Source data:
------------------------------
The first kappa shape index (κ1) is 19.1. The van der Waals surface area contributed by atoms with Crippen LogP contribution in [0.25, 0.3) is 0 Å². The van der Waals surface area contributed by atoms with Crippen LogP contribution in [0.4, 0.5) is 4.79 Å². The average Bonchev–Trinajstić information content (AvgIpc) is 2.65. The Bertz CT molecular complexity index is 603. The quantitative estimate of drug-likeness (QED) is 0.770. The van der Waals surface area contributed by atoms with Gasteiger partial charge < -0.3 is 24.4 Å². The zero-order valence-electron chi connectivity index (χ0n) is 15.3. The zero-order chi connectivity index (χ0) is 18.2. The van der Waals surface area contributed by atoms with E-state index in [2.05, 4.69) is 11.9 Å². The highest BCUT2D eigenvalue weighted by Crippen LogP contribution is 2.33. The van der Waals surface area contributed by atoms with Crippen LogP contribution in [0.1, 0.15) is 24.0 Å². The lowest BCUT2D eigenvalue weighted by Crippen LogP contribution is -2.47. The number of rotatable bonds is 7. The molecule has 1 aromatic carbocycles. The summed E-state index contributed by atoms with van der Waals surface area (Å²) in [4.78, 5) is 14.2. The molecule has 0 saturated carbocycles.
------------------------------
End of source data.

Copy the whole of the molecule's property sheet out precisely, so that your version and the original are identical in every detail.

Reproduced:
The first kappa shape index (κ1) is 19.1. The van der Waals surface area contributed by atoms with Crippen LogP contribution in [0.25, 0.3) is 0 Å². The van der Waals surface area contributed by atoms with Crippen LogP contribution in [0.4, 0.5) is 4.79 Å². The average Bonchev–Trinajstić information content (AvgIpc) is 2.65. The Bertz CT molecular complexity index is 603. The quantitative estimate of drug-likeness (QED) is 0.770. The van der Waals surface area contributed by atoms with Gasteiger partial charge < -0.3 is 24.4 Å². The zero-order valence-electron chi connectivity index (χ0n) is 15.3. The zero-order chi connectivity index (χ0) is 18.2. The van der Waals surface area contributed by atoms with E-state index in [2.05, 4.69) is 11.9 Å². The highest BCUT2D eigenvalue weighted by Crippen LogP contribution is 2.33. The van der Waals surface area contributed by atoms with Crippen LogP contribution in [0.1, 0.15) is 24.0 Å². The lowest BCUT2D eigenvalue weighted by Crippen LogP contribution is -2.47. The number of rotatable bonds is 7. The molecule has 1 aromatic carbocycles. The summed E-state index contributed by atoms with van der Waals surface area (Å²) in [4.78, 5) is 14.2. The molecule has 0 saturated carbocycles.